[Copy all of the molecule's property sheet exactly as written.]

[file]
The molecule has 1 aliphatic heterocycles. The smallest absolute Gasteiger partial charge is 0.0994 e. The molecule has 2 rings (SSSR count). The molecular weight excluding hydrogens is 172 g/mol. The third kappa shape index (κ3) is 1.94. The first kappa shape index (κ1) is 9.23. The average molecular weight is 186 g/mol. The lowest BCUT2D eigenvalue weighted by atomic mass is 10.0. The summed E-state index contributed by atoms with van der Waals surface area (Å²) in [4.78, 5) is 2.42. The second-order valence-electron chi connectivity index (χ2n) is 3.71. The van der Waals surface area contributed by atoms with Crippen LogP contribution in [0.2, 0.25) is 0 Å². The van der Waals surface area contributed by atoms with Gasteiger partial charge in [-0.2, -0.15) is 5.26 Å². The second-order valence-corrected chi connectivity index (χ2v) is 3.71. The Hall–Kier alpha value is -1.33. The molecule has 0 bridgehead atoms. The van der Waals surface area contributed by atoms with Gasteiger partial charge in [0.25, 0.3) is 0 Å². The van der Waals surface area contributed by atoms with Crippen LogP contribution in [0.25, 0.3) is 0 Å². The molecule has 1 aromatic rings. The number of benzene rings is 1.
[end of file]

The molecule has 1 aliphatic heterocycles. The smallest absolute Gasteiger partial charge is 0.0994 e. The molecule has 2 rings (SSSR count). The molecular weight excluding hydrogens is 172 g/mol. The third kappa shape index (κ3) is 1.94. The first kappa shape index (κ1) is 9.23. The average molecular weight is 186 g/mol. The lowest BCUT2D eigenvalue weighted by atomic mass is 10.0. The summed E-state index contributed by atoms with van der Waals surface area (Å²) in [4.78, 5) is 2.42. The second-order valence-electron chi connectivity index (χ2n) is 3.71. The van der Waals surface area contributed by atoms with Crippen LogP contribution in [0.2, 0.25) is 0 Å². The van der Waals surface area contributed by atoms with Gasteiger partial charge in [-0.2, -0.15) is 5.26 Å². The second-order valence-corrected chi connectivity index (χ2v) is 3.71. The Hall–Kier alpha value is -1.33. The molecule has 0 bridgehead atoms. The van der Waals surface area contributed by atoms with Gasteiger partial charge in [0.25, 0.3) is 0 Å². The van der Waals surface area contributed by atoms with Crippen LogP contribution in [0.25, 0.3) is 0 Å². The molecule has 1 aromatic rings. The number of benzene rings is 1.